Rocketman review: Elton John movie a glorious musical journey

A long, long time coming, the movie isn't that deep but has fun honoring the legendary musician's gift -- his song.

Sean Keane Former Senior Writer
Sean knows far too much about Marvel, DC and Star Wars, and poured this knowledge into recaps and explainers on CNET. He also worked on breaking news, with a passion for tech, video game and culture.
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Sean Keane
3 min read

Taron Egerton takes off as Elton John in Rocketman.

David Appleby/Paramount Pictures

Hot on the heels of Bohemian Rhapsody's box office and Oscars success comes another musical biopic packed with glorious chart-topping hits: Rocketman, diving into the life and decades-long career of flamboyant rock legend Elton John. 

Directed by Dexter Fletcher, who shepherded the troubled Bohemian Rhapsody over the finish line, Rocketman has been in the works for nearly two decades. It quickly establishes itself less as a biopic than a musical filtered through Elton's recollections of his very beige suburban London childhood, contrasted with a rise to fame marked by spectacular outfits and cocaine-fueled parties.

Rocketman comes out in the US this Friday, May 31. It's out now in the UK and Australia. 

Taron Egerton, whom you might know as the star of the hyper-violent Kingsman movies, won't go breaking your heart with his near perfect mirroring of Elton's voice -- you'll forget you aren't hearing the legendary musician himself as a non-stop hit parade punctuates the drama. Beyond the iconic sequined jackets and high-heeled boots, he's got the mannerisms down and ages realistically thanks to some exceptional makeup.


Elton's family members plays a big part, but aren't well-developed characters. 

David Appleby/Paramount Pictures

Each song -- from Saturday Night's Alright (for Fighting) to I'm Still Standing -- is presented in a visually distinct way, with some kicking in unexpectedly. It's an exceptional musical set of greatest hits that'll grab even casual fans, with superb fresh mixes from music director Giles Martin (the son of Beatles producer George Martin).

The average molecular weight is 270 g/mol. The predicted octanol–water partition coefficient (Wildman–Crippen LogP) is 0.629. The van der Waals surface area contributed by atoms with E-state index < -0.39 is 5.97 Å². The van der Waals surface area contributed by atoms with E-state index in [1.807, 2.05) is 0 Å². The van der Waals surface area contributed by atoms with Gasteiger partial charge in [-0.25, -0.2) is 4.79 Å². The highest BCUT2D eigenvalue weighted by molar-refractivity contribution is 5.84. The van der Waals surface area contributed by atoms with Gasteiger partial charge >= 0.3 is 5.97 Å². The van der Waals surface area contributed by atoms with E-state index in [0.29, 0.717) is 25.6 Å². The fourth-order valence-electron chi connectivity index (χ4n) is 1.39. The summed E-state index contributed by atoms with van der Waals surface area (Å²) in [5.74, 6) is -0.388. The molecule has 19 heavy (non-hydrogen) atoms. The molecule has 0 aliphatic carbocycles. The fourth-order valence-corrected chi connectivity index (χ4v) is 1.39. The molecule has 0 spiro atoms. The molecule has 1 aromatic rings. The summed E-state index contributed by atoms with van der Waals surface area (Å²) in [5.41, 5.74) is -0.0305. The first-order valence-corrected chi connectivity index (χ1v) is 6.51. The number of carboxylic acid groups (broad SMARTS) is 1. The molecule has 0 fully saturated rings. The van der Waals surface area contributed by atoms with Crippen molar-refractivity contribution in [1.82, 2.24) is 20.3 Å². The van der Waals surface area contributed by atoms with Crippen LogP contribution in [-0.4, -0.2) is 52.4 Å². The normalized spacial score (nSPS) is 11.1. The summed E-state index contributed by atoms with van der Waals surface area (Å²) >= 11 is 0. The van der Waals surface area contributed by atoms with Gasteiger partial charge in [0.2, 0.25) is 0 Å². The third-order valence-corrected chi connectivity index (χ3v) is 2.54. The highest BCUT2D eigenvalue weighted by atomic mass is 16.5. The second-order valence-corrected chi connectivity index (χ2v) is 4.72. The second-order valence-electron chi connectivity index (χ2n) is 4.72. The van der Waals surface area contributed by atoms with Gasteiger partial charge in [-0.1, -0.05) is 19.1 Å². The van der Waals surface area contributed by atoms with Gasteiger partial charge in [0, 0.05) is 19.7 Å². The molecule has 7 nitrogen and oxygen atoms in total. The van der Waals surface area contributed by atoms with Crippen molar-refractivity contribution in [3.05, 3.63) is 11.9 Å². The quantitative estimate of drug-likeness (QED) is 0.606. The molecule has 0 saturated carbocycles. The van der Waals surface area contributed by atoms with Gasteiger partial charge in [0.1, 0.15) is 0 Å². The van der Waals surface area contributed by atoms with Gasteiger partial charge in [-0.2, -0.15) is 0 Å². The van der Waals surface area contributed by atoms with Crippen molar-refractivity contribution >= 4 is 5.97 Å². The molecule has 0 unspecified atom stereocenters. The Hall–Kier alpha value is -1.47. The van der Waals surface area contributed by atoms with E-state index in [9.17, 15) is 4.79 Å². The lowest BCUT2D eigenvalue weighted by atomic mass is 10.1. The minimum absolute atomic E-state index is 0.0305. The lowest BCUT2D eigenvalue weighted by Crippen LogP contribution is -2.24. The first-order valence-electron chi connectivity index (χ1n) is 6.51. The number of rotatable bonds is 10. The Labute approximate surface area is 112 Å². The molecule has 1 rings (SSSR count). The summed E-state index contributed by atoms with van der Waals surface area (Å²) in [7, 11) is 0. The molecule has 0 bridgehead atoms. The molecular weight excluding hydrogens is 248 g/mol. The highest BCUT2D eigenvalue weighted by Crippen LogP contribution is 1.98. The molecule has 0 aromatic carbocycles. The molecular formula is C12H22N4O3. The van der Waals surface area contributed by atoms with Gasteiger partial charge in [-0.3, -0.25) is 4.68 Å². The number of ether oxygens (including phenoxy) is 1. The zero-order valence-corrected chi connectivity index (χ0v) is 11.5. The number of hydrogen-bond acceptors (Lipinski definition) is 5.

There are lots of musical montages as Elton transitions between major life events, and they would get repetitive if they weren't so delightful to watch. They're loud and colorful, with the dynamic camerawork injecting another layer of excitement and joy.

Amid these thrilling musical moments, the movie traces the journey of musical prodigy Reggie Dwight (played beautifully by Matthew Illesley and Kit Connor before Dwight ages into Egerton) struggling under his strict parents (Bryce Dallas Howard and Steven Mackintosh). The pair is a bit one-note in their cruel dismissiveness of their son's emotional needs, but they're nicely offset by doting grandmother (Gemma Jones) as they drive young Reggie to become Elton John.


Jamie Bell's Bernie Taupin grounds this biopic.

David Appleby/Paramount Pictures

Elton's strong relationship with songwriting partner Bernie Taupin (Jamie Bell) becomes the heart of the movie. Together, Egerton and Bell do much of the movie's emotional heavy lifting -- there's real warmth as their friendship survives the excesses and stresses fame thrusts upon them.

Almost as powerful is Egerton's connection with manager John Reid (played with shark-like guile by Game of Thrones and Bodyguard star Richard Madden). Their first encounters are electric, with the ambitious Reid lifting Elton's spirits in a moment of doubt and loneliness, and ultimately becoming the closest thing the movie has to a villain.

It's also noteworthy that this is the second time Reid's been portrayed by a Game of Thrones alumnus, hard on the heels of Aidan Gillen's turn in Bohemian Rhapsody. Perhaps he'll be played by Isaac Hempstead Wright (Bran) in a Michael Flatley biopic someday?


There are plenty of fabulous outfits on display.

Gavin Bond/Paramount Pictures

Rocketman sticks closely to the usual music biopic formula, leaving us with a sense Elton had a pretty smooth rise from humble beginnings to fame and fortune. In fact, he used drugs and alcohol to numb inescapable emotional pain, then pushed everyone away in the movie's darkest hour.

This film doesn't dive into these challenges enough for them to feel meaningful -- it rushes through the bad times, with musical punctuation adding levity and flamboyance. One long segment without music ends up feeling heavy because we've been conditioned to expect the jukebox to keep playing, and the recurring image of Elton looking in the mirror as he faces his inner demons is overused.

In the end, however, Rocketman hints at how Elton John ends up still standing. It's a story of a true survivor, with moments that'll leave you feeling like a little kid.

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Originally published May 23.